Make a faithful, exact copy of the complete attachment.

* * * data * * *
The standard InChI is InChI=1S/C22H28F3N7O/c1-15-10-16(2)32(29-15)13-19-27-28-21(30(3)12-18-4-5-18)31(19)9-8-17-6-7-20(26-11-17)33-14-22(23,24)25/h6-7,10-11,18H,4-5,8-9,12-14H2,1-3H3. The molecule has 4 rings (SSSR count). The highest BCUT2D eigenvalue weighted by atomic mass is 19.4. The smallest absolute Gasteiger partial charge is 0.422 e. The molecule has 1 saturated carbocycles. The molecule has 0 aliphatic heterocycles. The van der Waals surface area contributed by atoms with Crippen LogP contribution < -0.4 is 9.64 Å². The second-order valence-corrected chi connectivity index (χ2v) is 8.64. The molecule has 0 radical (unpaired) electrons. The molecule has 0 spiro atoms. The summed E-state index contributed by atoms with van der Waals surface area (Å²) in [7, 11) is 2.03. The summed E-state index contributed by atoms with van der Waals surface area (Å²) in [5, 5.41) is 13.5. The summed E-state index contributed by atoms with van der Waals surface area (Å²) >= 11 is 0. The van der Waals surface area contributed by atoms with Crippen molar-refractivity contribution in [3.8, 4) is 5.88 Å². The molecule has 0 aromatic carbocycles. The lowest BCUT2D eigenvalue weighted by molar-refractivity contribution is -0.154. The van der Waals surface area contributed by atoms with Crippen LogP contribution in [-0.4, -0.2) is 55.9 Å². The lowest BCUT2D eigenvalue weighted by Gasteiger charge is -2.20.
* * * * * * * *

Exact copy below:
The standard InChI is InChI=1S/C22H28F3N7O/c1-15-10-16(2)32(29-15)13-19-27-28-21(30(3)12-18-4-5-18)31(19)9-8-17-6-7-20(26-11-17)33-14-22(23,24)25/h6-7,10-11,18H,4-5,8-9,12-14H2,1-3H3. The molecule has 4 rings (SSSR count). The highest BCUT2D eigenvalue weighted by atomic mass is 19.4. The smallest absolute Gasteiger partial charge is 0.422 e. The molecule has 1 saturated carbocycles. The molecule has 0 aliphatic heterocycles. The van der Waals surface area contributed by atoms with Crippen LogP contribution < -0.4 is 9.64 Å². The second-order valence-corrected chi connectivity index (χ2v) is 8.64. The molecule has 0 radical (unpaired) electrons. The molecule has 0 spiro atoms. The summed E-state index contributed by atoms with van der Waals surface area (Å²) in [7, 11) is 2.03. The summed E-state index contributed by atoms with van der Waals surface area (Å²) in [5, 5.41) is 13.5. The summed E-state index contributed by atoms with van der Waals surface area (Å²) >= 11 is 0. The van der Waals surface area contributed by atoms with Crippen molar-refractivity contribution in [3.8, 4) is 5.88 Å². The molecule has 0 aromatic carbocycles. The lowest BCUT2D eigenvalue weighted by molar-refractivity contribution is -0.154. The van der Waals surface area contributed by atoms with Crippen LogP contribution in [-0.4, -0.2) is 55.9 Å². The lowest BCUT2D eigenvalue weighted by Gasteiger charge is -2.20.